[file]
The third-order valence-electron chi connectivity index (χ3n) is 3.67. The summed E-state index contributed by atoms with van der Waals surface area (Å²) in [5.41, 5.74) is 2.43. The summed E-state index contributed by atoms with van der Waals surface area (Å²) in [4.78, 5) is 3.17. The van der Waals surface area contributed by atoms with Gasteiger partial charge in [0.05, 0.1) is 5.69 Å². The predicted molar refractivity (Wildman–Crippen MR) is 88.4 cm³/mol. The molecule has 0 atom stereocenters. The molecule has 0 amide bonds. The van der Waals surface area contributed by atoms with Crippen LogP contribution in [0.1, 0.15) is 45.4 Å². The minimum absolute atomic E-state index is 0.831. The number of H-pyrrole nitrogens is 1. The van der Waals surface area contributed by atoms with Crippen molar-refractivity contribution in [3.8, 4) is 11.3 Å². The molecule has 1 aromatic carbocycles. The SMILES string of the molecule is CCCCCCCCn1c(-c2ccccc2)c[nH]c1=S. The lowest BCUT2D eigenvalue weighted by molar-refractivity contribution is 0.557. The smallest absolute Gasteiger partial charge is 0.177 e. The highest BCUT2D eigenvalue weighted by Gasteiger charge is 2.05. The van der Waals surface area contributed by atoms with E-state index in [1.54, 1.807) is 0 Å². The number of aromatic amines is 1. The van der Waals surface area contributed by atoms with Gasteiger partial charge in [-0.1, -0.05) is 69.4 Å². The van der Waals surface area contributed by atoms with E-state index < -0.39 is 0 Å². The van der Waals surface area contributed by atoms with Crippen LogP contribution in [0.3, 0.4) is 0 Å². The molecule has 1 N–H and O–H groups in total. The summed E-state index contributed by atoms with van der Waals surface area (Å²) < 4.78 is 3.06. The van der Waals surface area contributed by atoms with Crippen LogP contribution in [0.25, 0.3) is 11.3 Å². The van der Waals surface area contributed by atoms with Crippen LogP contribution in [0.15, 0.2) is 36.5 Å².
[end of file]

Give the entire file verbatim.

The third-order valence-electron chi connectivity index (χ3n) is 3.67. The summed E-state index contributed by atoms with van der Waals surface area (Å²) in [5.41, 5.74) is 2.43. The summed E-state index contributed by atoms with van der Waals surface area (Å²) in [4.78, 5) is 3.17. The van der Waals surface area contributed by atoms with Gasteiger partial charge in [0.05, 0.1) is 5.69 Å². The predicted molar refractivity (Wildman–Crippen MR) is 88.4 cm³/mol. The molecule has 0 atom stereocenters. The molecule has 0 amide bonds. The van der Waals surface area contributed by atoms with Crippen LogP contribution in [0.1, 0.15) is 45.4 Å². The minimum absolute atomic E-state index is 0.831. The number of H-pyrrole nitrogens is 1. The van der Waals surface area contributed by atoms with Crippen molar-refractivity contribution in [3.8, 4) is 11.3 Å². The molecule has 1 aromatic carbocycles. The SMILES string of the molecule is CCCCCCCCn1c(-c2ccccc2)c[nH]c1=S. The lowest BCUT2D eigenvalue weighted by molar-refractivity contribution is 0.557. The smallest absolute Gasteiger partial charge is 0.177 e. The highest BCUT2D eigenvalue weighted by Gasteiger charge is 2.05. The van der Waals surface area contributed by atoms with E-state index in [1.54, 1.807) is 0 Å². The number of aromatic amines is 1. The van der Waals surface area contributed by atoms with Gasteiger partial charge in [-0.1, -0.05) is 69.4 Å². The van der Waals surface area contributed by atoms with E-state index < -0.39 is 0 Å². The van der Waals surface area contributed by atoms with Crippen LogP contribution in [0.3, 0.4) is 0 Å². The molecule has 1 N–H and O–H groups in total. The summed E-state index contributed by atoms with van der Waals surface area (Å²) < 4.78 is 3.06. The van der Waals surface area contributed by atoms with Crippen LogP contribution in [0.25, 0.3) is 11.3 Å². The van der Waals surface area contributed by atoms with Crippen LogP contribution in [0.15, 0.2) is 36.5 Å².